Without advancements in agricultural engineering, farmers might still be scattering seed by hand. From the earliest plows to today’s high-tech tractors—not to mention all of the advancements that increased crop productivity—agricultural engineers have solved a variety of problems with ingenious solutions. MSU scientists address Mississippi growers’ challenges with practical solutions.
STARKVILLE, Miss. -- Seed industry representatives, agricultural professionals, producers, crop consultants and research scientists are encouraged to attend the Seed and Agricultural Technology Short Course at Mississippi State University Aug. 15-16.
Hosted by the MSU Extension Service and the Mississippi Agricultural and Forestry Experiment Station, the short course will be held at the Bost Extension Conference Center at MSU.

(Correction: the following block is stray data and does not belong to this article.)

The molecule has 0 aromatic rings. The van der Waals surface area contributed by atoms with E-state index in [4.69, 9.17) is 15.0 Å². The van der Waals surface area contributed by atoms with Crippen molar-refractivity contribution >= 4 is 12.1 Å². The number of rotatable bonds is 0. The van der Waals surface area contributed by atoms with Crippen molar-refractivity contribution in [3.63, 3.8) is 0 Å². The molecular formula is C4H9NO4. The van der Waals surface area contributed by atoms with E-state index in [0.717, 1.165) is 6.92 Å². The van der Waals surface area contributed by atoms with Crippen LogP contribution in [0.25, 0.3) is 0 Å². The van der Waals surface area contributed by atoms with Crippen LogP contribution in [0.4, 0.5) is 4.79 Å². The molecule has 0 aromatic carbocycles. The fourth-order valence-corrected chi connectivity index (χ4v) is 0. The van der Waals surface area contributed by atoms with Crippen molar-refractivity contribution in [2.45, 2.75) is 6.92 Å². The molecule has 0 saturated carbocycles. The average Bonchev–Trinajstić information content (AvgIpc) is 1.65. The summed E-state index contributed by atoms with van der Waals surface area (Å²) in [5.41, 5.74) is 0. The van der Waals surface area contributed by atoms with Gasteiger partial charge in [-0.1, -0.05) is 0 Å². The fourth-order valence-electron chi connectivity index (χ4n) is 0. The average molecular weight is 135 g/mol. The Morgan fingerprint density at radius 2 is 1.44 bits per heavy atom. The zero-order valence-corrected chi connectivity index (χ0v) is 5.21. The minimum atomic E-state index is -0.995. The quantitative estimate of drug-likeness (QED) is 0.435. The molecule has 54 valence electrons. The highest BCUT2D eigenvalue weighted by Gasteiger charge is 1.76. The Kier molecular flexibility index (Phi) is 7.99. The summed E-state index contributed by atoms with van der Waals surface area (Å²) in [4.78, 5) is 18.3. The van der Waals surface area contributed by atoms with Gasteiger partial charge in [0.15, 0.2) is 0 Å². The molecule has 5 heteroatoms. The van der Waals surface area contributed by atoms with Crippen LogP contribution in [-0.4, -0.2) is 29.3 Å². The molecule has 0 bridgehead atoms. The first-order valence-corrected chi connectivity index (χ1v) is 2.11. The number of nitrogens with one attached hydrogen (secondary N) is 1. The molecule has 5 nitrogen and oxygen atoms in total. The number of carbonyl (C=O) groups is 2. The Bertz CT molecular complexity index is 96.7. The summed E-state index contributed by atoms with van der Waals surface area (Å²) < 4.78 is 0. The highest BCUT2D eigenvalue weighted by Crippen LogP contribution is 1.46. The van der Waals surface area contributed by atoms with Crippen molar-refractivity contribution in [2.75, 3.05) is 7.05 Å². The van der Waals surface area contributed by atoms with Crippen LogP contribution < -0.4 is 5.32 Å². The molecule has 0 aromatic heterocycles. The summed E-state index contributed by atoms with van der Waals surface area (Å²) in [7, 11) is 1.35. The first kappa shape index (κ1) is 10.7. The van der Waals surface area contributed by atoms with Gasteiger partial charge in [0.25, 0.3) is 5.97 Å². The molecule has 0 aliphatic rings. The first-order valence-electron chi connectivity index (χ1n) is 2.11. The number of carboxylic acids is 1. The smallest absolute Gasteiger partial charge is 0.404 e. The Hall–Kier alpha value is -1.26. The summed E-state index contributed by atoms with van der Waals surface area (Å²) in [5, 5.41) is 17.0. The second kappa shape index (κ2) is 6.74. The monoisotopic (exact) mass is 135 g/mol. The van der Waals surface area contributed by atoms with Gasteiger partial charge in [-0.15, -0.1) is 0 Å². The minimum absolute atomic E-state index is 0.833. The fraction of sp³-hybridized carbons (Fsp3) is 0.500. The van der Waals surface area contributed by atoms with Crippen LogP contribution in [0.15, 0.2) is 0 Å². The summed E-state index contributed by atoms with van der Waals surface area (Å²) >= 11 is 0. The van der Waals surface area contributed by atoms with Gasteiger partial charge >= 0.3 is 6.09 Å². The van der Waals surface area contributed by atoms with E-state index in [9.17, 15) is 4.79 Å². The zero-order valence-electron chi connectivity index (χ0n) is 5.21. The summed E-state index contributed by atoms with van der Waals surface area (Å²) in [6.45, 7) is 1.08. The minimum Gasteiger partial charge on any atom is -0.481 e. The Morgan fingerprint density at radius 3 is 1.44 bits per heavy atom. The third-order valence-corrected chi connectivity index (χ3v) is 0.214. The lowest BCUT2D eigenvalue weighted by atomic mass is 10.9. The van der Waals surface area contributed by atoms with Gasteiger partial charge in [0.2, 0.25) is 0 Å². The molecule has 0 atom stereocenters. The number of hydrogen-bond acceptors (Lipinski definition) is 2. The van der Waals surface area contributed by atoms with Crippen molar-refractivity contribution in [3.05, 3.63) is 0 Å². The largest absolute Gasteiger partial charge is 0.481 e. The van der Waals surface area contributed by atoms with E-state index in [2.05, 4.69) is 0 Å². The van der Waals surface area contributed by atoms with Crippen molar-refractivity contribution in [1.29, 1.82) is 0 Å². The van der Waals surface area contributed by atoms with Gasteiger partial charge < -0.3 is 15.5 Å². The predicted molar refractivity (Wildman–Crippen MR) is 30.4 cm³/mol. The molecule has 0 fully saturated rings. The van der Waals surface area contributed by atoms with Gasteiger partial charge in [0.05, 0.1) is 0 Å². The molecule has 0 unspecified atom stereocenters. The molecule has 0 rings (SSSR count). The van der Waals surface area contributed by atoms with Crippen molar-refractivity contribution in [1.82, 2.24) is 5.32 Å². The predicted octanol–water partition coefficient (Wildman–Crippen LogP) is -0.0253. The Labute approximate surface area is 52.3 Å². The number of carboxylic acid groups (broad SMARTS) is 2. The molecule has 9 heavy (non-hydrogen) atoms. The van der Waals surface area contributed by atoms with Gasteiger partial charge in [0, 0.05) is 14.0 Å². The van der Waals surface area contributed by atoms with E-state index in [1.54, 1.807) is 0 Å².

Since 1994, she’s worked for Buck Island Seed Co., a business her brother co-founded with two other men in the same year. The company performs custom seed cleaning, treating, and blending for rice, soybeans, wheat, oats, and triticale, a small grain. Booth also raised various row crops with her husband on their Tunica County farm until his death in 2020. She now rents out the land to a producer who grows soybeans, corn, and triticale.
Lonnie Fortner was the first row-crop producer in southwest Mississippi to use many of the same precision ag technologies that are now commonplace.